Last edited by sully1251; 06-14-2012, 10:57 AM.


                    • #11
                      Originally posted by sully1251 View Post
                      Here are a few of my There are no excuses for sloppy page set up.
                      Thanks sully, I think you made great points and was hoping someone would give me a indepth criticism. My reason for not worrying about cutting and printing because the newsletters only displayed online. I was told parents sometimes print out, from pdf, just the calender pages. All your other points I agree with though.

                      The newsletter is already finished but if I knew about this site I could have posted it when I worked on it. I will make the changes now just so I can fix my mistakes and learn. I will make a new spiral because I dont have source file and maybe put stock photos. I had photos but I don't want to post them here.


                      • #12
                        rdan—Good idea. This could be very attractive with an overhaul. You look like you have the ability.

                        When ever you are working on a couple of spreads—work out the design in a thumbnail rough. Things like columns, margins etc should be set up on a grid—even if it is a personal one you create for the section you are working on.

                        If you do a make over, post it. I'm sure that we all would like to see it.


                        • #13
                          Thanks sully, I will post it. I just learnt a recently learned that thumbnails are best. I think that will be faster than how I did it(playin with the items position, scale ect all on computer.


                          • #14
                            Sully, I placed one full line between paragraphs with no indenting. Where it looks like it is when a paragraph started with the name of the school and I blocked out the name. Swiss design says one line between paragraphs so body copy lines up across columns. I think I read some where more or less than a line btwn paravraphs works? I believe I used a porportionally smaller leading for bullit lists-same with headers-so some of the lists line line up across columns. Then I would have added wnough space after lists for next paragraph to line up, is that ok? I dont know if 4 columns per page will work vecause it is set up as letter size document.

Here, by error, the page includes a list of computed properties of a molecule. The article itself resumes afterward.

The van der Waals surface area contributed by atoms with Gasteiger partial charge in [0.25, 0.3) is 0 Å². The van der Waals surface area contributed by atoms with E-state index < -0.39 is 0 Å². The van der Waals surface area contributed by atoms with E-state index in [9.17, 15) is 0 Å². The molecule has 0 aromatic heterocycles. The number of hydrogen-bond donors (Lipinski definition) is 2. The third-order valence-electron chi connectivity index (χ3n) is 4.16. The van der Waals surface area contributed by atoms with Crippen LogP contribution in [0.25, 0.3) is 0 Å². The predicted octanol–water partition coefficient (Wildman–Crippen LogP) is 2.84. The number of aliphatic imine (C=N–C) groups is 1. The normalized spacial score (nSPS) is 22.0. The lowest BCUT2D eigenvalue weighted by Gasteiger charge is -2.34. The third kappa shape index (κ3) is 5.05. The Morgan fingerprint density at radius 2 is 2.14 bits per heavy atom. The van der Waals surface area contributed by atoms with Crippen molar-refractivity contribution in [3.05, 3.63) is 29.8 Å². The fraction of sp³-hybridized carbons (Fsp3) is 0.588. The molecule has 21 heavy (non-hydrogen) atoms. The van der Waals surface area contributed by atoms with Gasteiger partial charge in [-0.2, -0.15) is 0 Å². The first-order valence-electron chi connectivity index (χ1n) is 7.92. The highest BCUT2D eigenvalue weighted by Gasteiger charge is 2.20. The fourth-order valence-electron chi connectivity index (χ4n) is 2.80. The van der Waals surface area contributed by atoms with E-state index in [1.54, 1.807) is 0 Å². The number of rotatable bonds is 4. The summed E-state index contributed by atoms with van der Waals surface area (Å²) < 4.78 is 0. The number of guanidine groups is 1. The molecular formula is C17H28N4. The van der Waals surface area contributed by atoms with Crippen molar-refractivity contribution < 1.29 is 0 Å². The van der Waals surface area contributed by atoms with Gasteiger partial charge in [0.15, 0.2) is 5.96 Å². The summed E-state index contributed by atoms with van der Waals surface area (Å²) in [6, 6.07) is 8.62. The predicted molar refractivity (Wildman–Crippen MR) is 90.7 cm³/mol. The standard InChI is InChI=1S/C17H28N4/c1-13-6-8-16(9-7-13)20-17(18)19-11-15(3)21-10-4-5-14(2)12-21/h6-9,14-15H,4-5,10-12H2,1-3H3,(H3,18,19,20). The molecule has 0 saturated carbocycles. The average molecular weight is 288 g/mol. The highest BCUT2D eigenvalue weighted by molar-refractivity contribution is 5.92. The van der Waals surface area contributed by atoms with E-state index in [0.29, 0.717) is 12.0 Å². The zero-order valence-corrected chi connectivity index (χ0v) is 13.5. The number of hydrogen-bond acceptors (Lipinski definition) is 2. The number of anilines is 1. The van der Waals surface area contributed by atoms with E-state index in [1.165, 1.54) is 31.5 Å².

• #15
                              Chances are, I'll get second guessed on this.
                              I learned typography from guys who were excellent at designing with type. At the time I could not find a book on the subject written for designers. For 30 of my 42 years all the type had to be specified by the designer and set by a typographic firm or department.

                              Here are some thoughts on your type, thinking of it as a spread for print media:
                              I am having difficulty seeing any breaks between paragraphs. I see the breaks between the bullet copy and they look too open.

                              The distance allowed between paragraphs depends on the point size and the amount of lead (space) between lines. I can't tell on the image you have posted, but let's say you are using 9 pt. set on 12 pt. You should add the size of your type, 9 pt., to the line leading, 12 pt. Thus your paragraph leading would be 21pt. (It would be written 9pt. / 12pt. / 21pt.) This is not a rule written in concrete somewhere. Actually 21pt looks a little open, about 19pt would probably work better.

                              If you are using more line spacing (setting a more open looking column) then the paragraph spacing has to increase.

                              This is only one "formula". Some designers may alter those numbers. One of the things you want to try to do is maintain a nice even flow within the column with obvious paragraph breaks. If too much space is used between paragraphs the text starts looking like it is flying apart. You loose the smooth vertical flow. When dealing with bullet copy, be sure that the bullets are standing out. Use a bullet that is slightly larger that the text point size so it is easily seen.

                              Normally, the breaks between units of bullet copy are about the same as the paragraph breaks. However, if you have units of bullet copy that are several paragraphs per bullet—you may want to add a few points between the bullet units. Also if you have several single line bullets you may want to set them tighter than the paragraph breaks.

                              I've never heard of the idea of lining up bullet units across columns. This does not make sense.
                              Last edited by sully1251; 06-14-2012, 05:02 PM.